Rx for a Drug Company
The Medicines Co. Tries to Hire Its Way to a Solution
What difference does a day make? The Medicines Co., a small, New Jersey-based drug maker, learned the hard way in 2001 when it filed a patent extension for its top-earning pill, Angiomax, one day past deadline. The goof could cost the company four and a half years of patent protection — and potentially hundreds of millions of dollars in sales.
Now, after failing to convince the U.S. Patent and Trademark Office to cut it some slack, the company is turning to Congress — and hiring a raft of downtown talent to make its point.
The Medicines Co. has no office in Washington, D.C., and gives next to nothing in political money. Until 2002, it had no lobbyists on retainer. But in the past two years, the company has assembled the kind of top-flight team of hired-gun consultants usually reserved for Fortune 100 companies.
Indeed, the roster is a who’s who of K Street all-stars: Democratic super-fixer Steve Elmendorf, former House Judiciary Committee chief counsel Phil Kiko, former Sen. Dan Coats (R-Ind.) and Clinton White House and House Judiciary Committee alum Jonathan Yarowsky. The company’s team also includes former House Majority Leader Dick Armey (R-Texas), John Merrigan, former President Lyndon Johnson adviser Harry McPherson of DLA Piper and high-powered public relations executive Gloria Dittus, among others.
The team is helping the company push a legislative fix tailor-made for its predicament: a two-page House bill to give Medicines — along with others filing late unintentionally — 30 extra days to petition the patent office for an extension.
Labeled the “Sorry I’m Late, the Dog Ate My Homework Act” by generic drug companies and watchdog critics, the measure fell just short of passage in the closing days of last year after the House passed it but the Senate adjourned before taking it up.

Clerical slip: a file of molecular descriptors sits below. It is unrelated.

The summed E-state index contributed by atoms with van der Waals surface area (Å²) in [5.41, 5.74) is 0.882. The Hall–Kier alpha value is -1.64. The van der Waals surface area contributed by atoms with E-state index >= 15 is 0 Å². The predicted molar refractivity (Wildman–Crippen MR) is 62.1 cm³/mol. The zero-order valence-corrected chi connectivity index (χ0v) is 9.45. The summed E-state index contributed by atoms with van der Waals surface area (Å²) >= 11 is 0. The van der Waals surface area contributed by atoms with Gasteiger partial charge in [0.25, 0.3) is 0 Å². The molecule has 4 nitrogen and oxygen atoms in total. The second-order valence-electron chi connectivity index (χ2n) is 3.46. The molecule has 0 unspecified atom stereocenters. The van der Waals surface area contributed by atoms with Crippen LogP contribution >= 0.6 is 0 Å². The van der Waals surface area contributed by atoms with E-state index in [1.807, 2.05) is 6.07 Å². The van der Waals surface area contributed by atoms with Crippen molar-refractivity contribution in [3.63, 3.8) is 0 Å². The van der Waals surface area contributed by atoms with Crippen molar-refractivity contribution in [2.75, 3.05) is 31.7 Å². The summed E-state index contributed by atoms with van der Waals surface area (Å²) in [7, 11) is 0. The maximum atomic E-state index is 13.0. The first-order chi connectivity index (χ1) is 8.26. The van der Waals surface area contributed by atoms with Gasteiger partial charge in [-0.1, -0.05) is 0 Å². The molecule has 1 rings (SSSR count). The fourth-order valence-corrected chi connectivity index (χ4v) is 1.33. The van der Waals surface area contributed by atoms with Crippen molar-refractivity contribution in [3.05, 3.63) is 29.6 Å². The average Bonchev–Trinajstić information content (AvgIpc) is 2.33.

Despite predictions the company would suffer from a wider chill against name-brand drug makers as Democrats returned to power, instead it has found new champions in the new majority. Rep. Bill Delahunt (D-Mass.) reintroduced the Medicines bill that then-Rep. Bill Jenkins (R-Tenn.) drafted last year.
With the help of its small K Street army, it also has rallied support among members of the Congressional Black Caucus. They are citing arguments from Medicines that an extension would give the company the capital to invest in new applications for Angiomax, a popular anti-coagulant used in hospitals that could help in procedures treating heart disease, which is endemically high in the black community.
Eight CBC members made that case in a letter to Judiciary Chairman John Conyers (D-Mich.) and ranking member Lamar Smith (R-Texas) this year.
The company also has made strides in the Senate. This summer, Sen. Edward Kennedy (D-Mass.) won voice-vote approval from the Judiciary Committee to add language similar to the House bill to a broader patent reform measure. The House passed its patent law overhaul without including the provision. But observers expect it to survive a House-Senate conference likely to move forward next year.